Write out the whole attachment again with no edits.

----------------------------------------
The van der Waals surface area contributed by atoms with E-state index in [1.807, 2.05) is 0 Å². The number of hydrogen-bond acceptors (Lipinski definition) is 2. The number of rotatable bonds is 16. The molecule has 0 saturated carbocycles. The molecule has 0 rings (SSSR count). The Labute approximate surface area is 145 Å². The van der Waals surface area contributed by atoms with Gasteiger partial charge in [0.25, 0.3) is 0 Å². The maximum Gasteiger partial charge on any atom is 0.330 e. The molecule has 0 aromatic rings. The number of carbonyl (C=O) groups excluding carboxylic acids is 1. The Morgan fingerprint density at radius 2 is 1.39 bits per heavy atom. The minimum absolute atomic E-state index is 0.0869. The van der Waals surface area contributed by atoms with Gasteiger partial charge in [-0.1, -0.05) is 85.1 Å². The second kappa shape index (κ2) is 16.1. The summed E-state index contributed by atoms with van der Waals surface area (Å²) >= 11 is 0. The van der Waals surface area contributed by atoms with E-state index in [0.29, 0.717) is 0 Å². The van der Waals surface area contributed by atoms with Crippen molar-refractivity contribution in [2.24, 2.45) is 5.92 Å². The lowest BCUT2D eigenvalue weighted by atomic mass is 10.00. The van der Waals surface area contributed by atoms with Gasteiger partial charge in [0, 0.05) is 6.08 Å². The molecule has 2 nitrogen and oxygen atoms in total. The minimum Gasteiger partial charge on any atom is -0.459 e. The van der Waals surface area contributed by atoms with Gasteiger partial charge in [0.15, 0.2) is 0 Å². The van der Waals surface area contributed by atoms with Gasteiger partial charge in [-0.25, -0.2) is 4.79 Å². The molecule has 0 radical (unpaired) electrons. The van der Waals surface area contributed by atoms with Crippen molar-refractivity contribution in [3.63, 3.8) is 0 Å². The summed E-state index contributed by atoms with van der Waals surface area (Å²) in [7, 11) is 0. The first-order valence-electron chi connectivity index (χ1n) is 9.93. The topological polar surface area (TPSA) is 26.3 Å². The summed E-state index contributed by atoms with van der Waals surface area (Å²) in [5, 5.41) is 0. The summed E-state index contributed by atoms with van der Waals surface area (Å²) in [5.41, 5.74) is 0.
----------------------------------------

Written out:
The van der Waals surface area contributed by atoms with E-state index in [1.807, 2.05) is 0 Å². The number of hydrogen-bond acceptors (Lipinski definition) is 2. The number of rotatable bonds is 16. The molecule has 0 saturated carbocycles. The molecule has 0 rings (SSSR count). The Labute approximate surface area is 145 Å². The van der Waals surface area contributed by atoms with Gasteiger partial charge in [0.25, 0.3) is 0 Å². The maximum Gasteiger partial charge on any atom is 0.330 e. The molecule has 0 aromatic rings. The number of carbonyl (C=O) groups excluding carboxylic acids is 1. The Morgan fingerprint density at radius 2 is 1.39 bits per heavy atom. The minimum absolute atomic E-state index is 0.0869. The van der Waals surface area contributed by atoms with Gasteiger partial charge in [-0.1, -0.05) is 85.1 Å². The second kappa shape index (κ2) is 16.1. The summed E-state index contributed by atoms with van der Waals surface area (Å²) >= 11 is 0. The van der Waals surface area contributed by atoms with E-state index in [0.29, 0.717) is 0 Å². The van der Waals surface area contributed by atoms with Crippen molar-refractivity contribution in [2.24, 2.45) is 5.92 Å². The lowest BCUT2D eigenvalue weighted by atomic mass is 10.00. The van der Waals surface area contributed by atoms with Gasteiger partial charge in [0, 0.05) is 6.08 Å². The molecule has 2 nitrogen and oxygen atoms in total. The minimum Gasteiger partial charge on any atom is -0.459 e. The van der Waals surface area contributed by atoms with Gasteiger partial charge in [0.15, 0.2) is 0 Å². The van der Waals surface area contributed by atoms with Gasteiger partial charge in [-0.25, -0.2) is 4.79 Å². The molecule has 0 radical (unpaired) electrons. The van der Waals surface area contributed by atoms with Crippen molar-refractivity contribution in [3.63, 3.8) is 0 Å². The summed E-state index contributed by atoms with van der Waals surface area (Å²) in [7, 11) is 0. The first-order valence-electron chi connectivity index (χ1n) is 9.93. The topological polar surface area (TPSA) is 26.3 Å². The summed E-state index contributed by atoms with van der Waals surface area (Å²) in [5, 5.41) is 0. The summed E-state index contributed by atoms with van der Waals surface area (Å²) in [5.41, 5.74) is 0.